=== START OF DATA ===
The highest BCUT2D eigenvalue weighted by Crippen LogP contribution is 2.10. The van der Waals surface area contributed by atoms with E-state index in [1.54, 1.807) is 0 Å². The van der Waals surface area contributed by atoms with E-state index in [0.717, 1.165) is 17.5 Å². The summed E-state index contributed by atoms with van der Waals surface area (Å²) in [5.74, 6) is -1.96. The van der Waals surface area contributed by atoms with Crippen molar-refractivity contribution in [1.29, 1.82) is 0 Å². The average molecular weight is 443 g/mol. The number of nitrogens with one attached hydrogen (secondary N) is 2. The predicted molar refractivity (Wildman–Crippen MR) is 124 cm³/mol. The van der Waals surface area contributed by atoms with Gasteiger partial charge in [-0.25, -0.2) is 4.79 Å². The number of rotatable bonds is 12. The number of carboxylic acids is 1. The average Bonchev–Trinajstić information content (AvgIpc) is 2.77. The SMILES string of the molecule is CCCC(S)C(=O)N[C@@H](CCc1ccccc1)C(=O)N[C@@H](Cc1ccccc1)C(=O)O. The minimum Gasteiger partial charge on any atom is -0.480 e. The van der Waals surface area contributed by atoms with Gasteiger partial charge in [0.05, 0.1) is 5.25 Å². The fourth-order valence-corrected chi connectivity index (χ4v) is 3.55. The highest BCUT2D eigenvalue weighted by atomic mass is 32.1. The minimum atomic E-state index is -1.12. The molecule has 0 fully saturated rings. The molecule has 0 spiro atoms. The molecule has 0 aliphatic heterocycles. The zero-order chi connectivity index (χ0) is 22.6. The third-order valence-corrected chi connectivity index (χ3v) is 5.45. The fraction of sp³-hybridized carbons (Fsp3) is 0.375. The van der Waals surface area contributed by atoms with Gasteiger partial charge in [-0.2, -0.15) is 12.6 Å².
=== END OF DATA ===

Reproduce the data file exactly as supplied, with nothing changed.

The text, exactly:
The highest BCUT2D eigenvalue weighted by Crippen LogP contribution is 2.10. The van der Waals surface area contributed by atoms with E-state index in [1.54, 1.807) is 0 Å². The van der Waals surface area contributed by atoms with E-state index in [0.717, 1.165) is 17.5 Å². The summed E-state index contributed by atoms with van der Waals surface area (Å²) in [5.74, 6) is -1.96. The van der Waals surface area contributed by atoms with Crippen molar-refractivity contribution in [1.29, 1.82) is 0 Å². The average molecular weight is 443 g/mol. The number of nitrogens with one attached hydrogen (secondary N) is 2. The predicted molar refractivity (Wildman–Crippen MR) is 124 cm³/mol. The van der Waals surface area contributed by atoms with Gasteiger partial charge in [-0.25, -0.2) is 4.79 Å². The number of rotatable bonds is 12. The number of carboxylic acids is 1. The average Bonchev–Trinajstić information content (AvgIpc) is 2.77. The SMILES string of the molecule is CCCC(S)C(=O)N[C@@H](CCc1ccccc1)C(=O)N[C@@H](Cc1ccccc1)C(=O)O. The minimum Gasteiger partial charge on any atom is -0.480 e. The van der Waals surface area contributed by atoms with Gasteiger partial charge in [0.05, 0.1) is 5.25 Å². The fourth-order valence-corrected chi connectivity index (χ4v) is 3.55. The highest BCUT2D eigenvalue weighted by atomic mass is 32.1. The minimum atomic E-state index is -1.12. The molecule has 0 fully saturated rings. The molecule has 0 spiro atoms. The molecule has 0 aliphatic heterocycles. The zero-order chi connectivity index (χ0) is 22.6. The third-order valence-corrected chi connectivity index (χ3v) is 5.45. The fraction of sp³-hybridized carbons (Fsp3) is 0.375. The van der Waals surface area contributed by atoms with Gasteiger partial charge in [-0.2, -0.15) is 12.6 Å².